Topic Author
Posts: 3049
Joined: Mon Mar 29, 2004 5:23 am

Less Grain -> Less Detail: Is It Really Better?

Sat Mar 06, 2010 3:35 am

Hi all,

I recently got a shot rejected for grain. It was accepted in the second attempt after I got more aggressive on it with Noise Ninja. Here's the shot in question (included this way here so that I'm not accused of plugging my own shots).

Rejected (grain):


Maybe I'm weird, but I personally (strongly!) prefer the first version. Sure, it has a bit of grain. But it also has much more detail and texture on the buildings and on the ground (and note that, on low light / backlit shots like this, it's hard not to get noise in the shadows). On the second version the noise has been reduced but, along with it, a lot of detail has been nuked too. To my eye, the second one looks flatter and lifeless, as if everything has been wrapped up in plastic film.

So, what I'm wondering is: is's obssession with no-grain shots really for the better? I would claim that, at least in this particular case, aggressive grain reduction can make a shot look worse, not better (this is my own personal opinion, of course).

So, what do you all think? Do you really prefer the "plastic" look?

Nikon: we don't want more pixels, we want better pixels.
Posts: 2947
Joined: Tue Nov 16, 2004 1:17 am

RE: Less Grain -> Less Detail: Is It Really Better?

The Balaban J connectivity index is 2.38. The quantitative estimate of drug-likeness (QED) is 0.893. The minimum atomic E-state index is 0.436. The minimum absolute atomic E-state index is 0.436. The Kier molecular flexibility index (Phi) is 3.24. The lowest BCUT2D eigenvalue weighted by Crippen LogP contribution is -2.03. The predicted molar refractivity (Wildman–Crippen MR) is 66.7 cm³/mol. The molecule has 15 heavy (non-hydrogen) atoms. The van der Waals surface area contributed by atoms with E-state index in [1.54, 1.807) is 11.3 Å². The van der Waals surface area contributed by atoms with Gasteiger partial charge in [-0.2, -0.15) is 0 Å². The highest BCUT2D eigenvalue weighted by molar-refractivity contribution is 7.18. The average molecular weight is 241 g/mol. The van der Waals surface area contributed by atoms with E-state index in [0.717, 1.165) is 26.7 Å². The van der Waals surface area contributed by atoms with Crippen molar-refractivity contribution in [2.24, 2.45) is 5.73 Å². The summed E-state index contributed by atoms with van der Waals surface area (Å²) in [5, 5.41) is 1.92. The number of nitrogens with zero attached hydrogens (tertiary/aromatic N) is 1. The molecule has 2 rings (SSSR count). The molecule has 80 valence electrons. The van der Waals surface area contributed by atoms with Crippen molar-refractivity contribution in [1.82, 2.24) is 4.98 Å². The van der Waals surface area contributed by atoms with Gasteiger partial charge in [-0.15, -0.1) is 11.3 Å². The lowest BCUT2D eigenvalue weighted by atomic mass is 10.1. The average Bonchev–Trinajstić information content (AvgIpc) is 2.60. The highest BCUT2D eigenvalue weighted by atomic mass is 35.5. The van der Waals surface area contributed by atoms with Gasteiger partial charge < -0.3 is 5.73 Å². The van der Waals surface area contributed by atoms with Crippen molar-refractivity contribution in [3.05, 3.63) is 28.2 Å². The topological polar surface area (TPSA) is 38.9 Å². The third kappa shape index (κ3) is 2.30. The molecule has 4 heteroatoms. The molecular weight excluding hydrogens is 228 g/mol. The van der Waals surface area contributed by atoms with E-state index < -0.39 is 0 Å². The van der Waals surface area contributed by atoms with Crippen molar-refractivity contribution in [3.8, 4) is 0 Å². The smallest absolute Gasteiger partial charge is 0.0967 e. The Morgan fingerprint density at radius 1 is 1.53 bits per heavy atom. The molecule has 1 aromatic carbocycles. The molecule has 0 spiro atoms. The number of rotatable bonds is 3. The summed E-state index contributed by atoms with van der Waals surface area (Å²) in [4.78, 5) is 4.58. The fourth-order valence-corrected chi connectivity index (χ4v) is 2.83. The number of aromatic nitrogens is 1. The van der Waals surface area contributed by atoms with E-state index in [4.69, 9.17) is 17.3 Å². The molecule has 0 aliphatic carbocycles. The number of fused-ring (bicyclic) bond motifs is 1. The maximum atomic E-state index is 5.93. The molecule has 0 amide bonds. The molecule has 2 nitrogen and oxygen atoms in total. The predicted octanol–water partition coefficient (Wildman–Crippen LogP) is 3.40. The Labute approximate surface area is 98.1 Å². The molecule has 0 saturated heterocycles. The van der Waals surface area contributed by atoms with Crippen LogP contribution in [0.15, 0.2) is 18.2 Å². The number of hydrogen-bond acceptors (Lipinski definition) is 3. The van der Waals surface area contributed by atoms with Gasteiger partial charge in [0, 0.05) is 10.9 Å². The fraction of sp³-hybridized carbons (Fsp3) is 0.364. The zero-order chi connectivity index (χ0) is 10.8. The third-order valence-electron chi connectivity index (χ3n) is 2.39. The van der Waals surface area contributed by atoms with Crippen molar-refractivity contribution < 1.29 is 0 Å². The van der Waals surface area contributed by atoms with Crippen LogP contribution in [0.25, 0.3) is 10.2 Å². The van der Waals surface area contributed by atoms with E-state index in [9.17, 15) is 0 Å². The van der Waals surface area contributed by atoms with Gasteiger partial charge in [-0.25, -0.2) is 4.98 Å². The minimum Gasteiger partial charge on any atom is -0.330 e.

Sat Mar 06, 2010 8:34 am

Hello Tony.

I hope things are well with you.

You post a nice example of this grain issue here. Or are we actually talking about 'digital noise'? I agree with you that the 'plasticky' feel to a photo is not one to which we should aspire. Also, particularly in lower lighting conditions/dark/shadow areas, grain/noise is an inevitable by-product of photography. For me it is simply one of those situations where we have to decide the degree to which we are prepared to 'doctor' an image so that it meets the requirements set down by acceptance criteria. Another good example for me would be 'ensuring' whites look white even when the hue of, say, a low angle sun, might make it look orange or reddish. That one has been debated a lot in the past.

I must admit I don't really like to see grain in the sky, but in your example it doesn't seem that this was a significant issue.

I recall having a photo rejected for grain where - to this day - I still cannot see it. So grain on one person's monitor may not be apparent to another. It's a fine line, and I agree with you that it should not become so fine a line that we end up having to see the 'plastic' lifeless look just to avoid the risk of any slight grain being apparent. Of course, too plasticky a result following addressing grain will (and should) attract the eye of a good screener who then may consider rejecting for editing. Again,'s 'lines' can often be very fine, and subjective. That's life.